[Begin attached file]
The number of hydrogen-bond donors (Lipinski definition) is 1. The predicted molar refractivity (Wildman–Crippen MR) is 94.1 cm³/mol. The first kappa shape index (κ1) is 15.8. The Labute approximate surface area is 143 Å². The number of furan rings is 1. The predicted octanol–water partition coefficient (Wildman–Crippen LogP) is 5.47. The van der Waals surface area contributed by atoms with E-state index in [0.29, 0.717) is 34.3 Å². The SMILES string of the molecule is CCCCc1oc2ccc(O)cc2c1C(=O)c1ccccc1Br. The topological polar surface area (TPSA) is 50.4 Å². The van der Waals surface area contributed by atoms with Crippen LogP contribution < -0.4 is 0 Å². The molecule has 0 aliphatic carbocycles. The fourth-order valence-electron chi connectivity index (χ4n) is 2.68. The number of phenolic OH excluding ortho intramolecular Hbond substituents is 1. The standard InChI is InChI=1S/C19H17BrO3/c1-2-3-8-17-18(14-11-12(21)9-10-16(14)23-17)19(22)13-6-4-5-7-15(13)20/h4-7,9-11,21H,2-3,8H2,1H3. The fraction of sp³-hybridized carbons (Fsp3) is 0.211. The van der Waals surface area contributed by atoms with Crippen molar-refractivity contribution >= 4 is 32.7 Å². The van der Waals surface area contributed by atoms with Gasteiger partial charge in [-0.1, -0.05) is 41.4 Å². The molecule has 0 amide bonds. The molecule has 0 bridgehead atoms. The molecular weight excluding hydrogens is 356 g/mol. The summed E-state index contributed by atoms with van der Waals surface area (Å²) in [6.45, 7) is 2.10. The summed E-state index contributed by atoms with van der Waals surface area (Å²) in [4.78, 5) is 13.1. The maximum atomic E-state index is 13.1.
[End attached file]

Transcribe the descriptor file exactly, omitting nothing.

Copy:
The number of hydrogen-bond donors (Lipinski definition) is 1. The predicted molar refractivity (Wildman–Crippen MR) is 94.1 cm³/mol. The first kappa shape index (κ1) is 15.8. The Labute approximate surface area is 143 Å². The number of furan rings is 1. The predicted octanol–water partition coefficient (Wildman–Crippen LogP) is 5.47. The van der Waals surface area contributed by atoms with E-state index in [0.29, 0.717) is 34.3 Å². The SMILES string of the molecule is CCCCc1oc2ccc(O)cc2c1C(=O)c1ccccc1Br. The topological polar surface area (TPSA) is 50.4 Å². The van der Waals surface area contributed by atoms with Crippen LogP contribution < -0.4 is 0 Å². The molecule has 0 aliphatic carbocycles. The fourth-order valence-electron chi connectivity index (χ4n) is 2.68. The number of phenolic OH excluding ortho intramolecular Hbond substituents is 1. The standard InChI is InChI=1S/C19H17BrO3/c1-2-3-8-17-18(14-11-12(21)9-10-16(14)23-17)19(22)13-6-4-5-7-15(13)20/h4-7,9-11,21H,2-3,8H2,1H3. The fraction of sp³-hybridized carbons (Fsp3) is 0.211. The van der Waals surface area contributed by atoms with Crippen molar-refractivity contribution >= 4 is 32.7 Å². The van der Waals surface area contributed by atoms with Gasteiger partial charge in [-0.1, -0.05) is 41.4 Å². The molecule has 0 amide bonds. The molecule has 0 bridgehead atoms. The molecular weight excluding hydrogens is 356 g/mol. The summed E-state index contributed by atoms with van der Waals surface area (Å²) in [6.45, 7) is 2.10. The summed E-state index contributed by atoms with van der Waals surface area (Å²) in [4.78, 5) is 13.1. The maximum atomic E-state index is 13.1.